Rep. Gutierrez upgrades from splint to castRep. Luis GutierrezLuis GutierrezIsrael’s false friends Hispanic lawmakers face painful decision on Puerto Rico Frustration with White House builds in Hispanic caucus MORE (D-Ill.) now has a cast on his right hand instead of a splint. But he’s not letting anyone sign it, so don’t even ask.
“I’m not going to have it all dirty,” he said, laughing.
Gutierrez’s anti-cast signing demeanor comes on the heels of Rep. Barney Frank (D-Mass.), who recently issued a Dear Colleague letter thanking his colleagues for not asking about his ruptured tendon.
Gutierrez injured his hand while playing golf.
Sighting: Rep. Marsha BlackburnMarsha BlackburnFive ways Trump’s convention was a success Trump campaign puts diversity on display in final night of convention The Trail 2016: Trump’s big night MORE gets soakedThe usually stunning Rep. Marsha Blackburn (R-Tenn.) arrived at last Thursday’s late-night vote soaking wet, “looking like Benji after a bath,” one witness reported to ITK.
Did the lawmaker forget her umbrella?
“She had grabbed a quick workout to build her strength so she could defeat the Senate immigration bill and had jumped in the shower when votes were called,” said Blackburn’s spokesman Matt Lambert. “For her it was an easy choice. She’s no prima donna so she went to the floor with wet hair. In addition, she looked better than some people look on a good day.”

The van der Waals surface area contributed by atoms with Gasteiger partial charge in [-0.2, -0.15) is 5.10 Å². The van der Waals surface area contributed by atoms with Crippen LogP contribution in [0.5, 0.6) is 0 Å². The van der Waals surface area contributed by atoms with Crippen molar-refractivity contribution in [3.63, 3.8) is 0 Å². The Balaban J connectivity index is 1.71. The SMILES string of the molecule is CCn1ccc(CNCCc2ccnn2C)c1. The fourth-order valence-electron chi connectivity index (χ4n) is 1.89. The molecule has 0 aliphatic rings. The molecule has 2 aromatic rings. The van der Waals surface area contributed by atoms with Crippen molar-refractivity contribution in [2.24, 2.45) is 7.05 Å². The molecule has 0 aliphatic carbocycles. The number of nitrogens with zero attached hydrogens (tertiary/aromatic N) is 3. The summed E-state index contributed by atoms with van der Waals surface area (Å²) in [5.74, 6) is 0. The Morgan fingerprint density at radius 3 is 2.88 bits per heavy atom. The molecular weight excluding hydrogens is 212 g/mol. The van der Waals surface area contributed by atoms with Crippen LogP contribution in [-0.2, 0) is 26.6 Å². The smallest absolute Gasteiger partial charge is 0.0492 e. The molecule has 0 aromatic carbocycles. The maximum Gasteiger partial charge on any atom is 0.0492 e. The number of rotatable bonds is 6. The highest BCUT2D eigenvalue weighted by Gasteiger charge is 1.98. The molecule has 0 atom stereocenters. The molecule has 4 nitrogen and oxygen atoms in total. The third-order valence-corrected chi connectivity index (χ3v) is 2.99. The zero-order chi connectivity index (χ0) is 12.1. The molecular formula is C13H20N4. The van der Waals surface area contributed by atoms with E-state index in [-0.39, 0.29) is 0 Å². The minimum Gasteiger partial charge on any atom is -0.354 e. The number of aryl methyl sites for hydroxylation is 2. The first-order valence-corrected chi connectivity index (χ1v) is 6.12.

Sally Field: We like her. We really like her.ITK hates to gush, but actress Sally Field is nothing short of a delight, even when talking about her Osteoporosis.
The 60-year-old actress who stars on ABC’s “Brothers and Sisters” visited Capitol Hill last week to talk about her condition and to promote the prevention of bone loss in women. She also lunched in the House Dining Room with Rep. Shelley Berkley (D-Nev.) who also has Osteoporosis.
Field also sat down for a private chat with ITK at a law firm on the Hill.
Two years ago Field was diagnosed with Osteoporosis and for the past year has been undergoing treatment for her condition. As she states in the TV commercial, once a month she takes her Boniva pill. In addition, as claimed on the commercial, she really does have a good friend, a busy executive, suffering from bone loss.
Field spoke about what young people need to do to avoid getting osteoporosis: “What we’re talking about is eating healthy, exercising, don’t smoke, don’t smoke, don’t smoke [and] don’t drink excessively,” she warned last week.
Then Field got pretty touchy feely: “It gives you a feeling of worth that you cherish yourself,” she said, reasoning why young people shouldn’t smoke and drink excessively. “I know it sounds silly but I am of worth and I own that. That’s a powerful piece of information. I am worth being here.”
When Field was diagnosed, she never saw it coming. “I’m a prime candidate because “I’m so small,” she said. In her late 40s she got a baseline bone density test because the condition ran in her family. By her late 50s, she explained, her condition began to go south.
Her doctor warned her not to fall down.
At the time she thought, “I’m going to fall down on the carpet and break every bone in my body.” Thankfully that never happened and thanks to her medicine that she will take as long as she lives, her progression of osteoporotic bone loss has stopped.
Field, a Democrat, lives in the hills of Malibu, Calif., where she hikes, walks, does free weights and eats healthy. “I wish I got more sleep,” she said. “I never smoked. I don’t drink to excess but I do like my glass of wine.”
ITK couldn’t leave the interview without asking her about her TV drama. What’s it like to work with actress Calista Flockhart?
“She’s my darling girl,” Field said. “She’s my sweetheart.”
To find out more about osteoporosis, visit www.BoneHealth.com .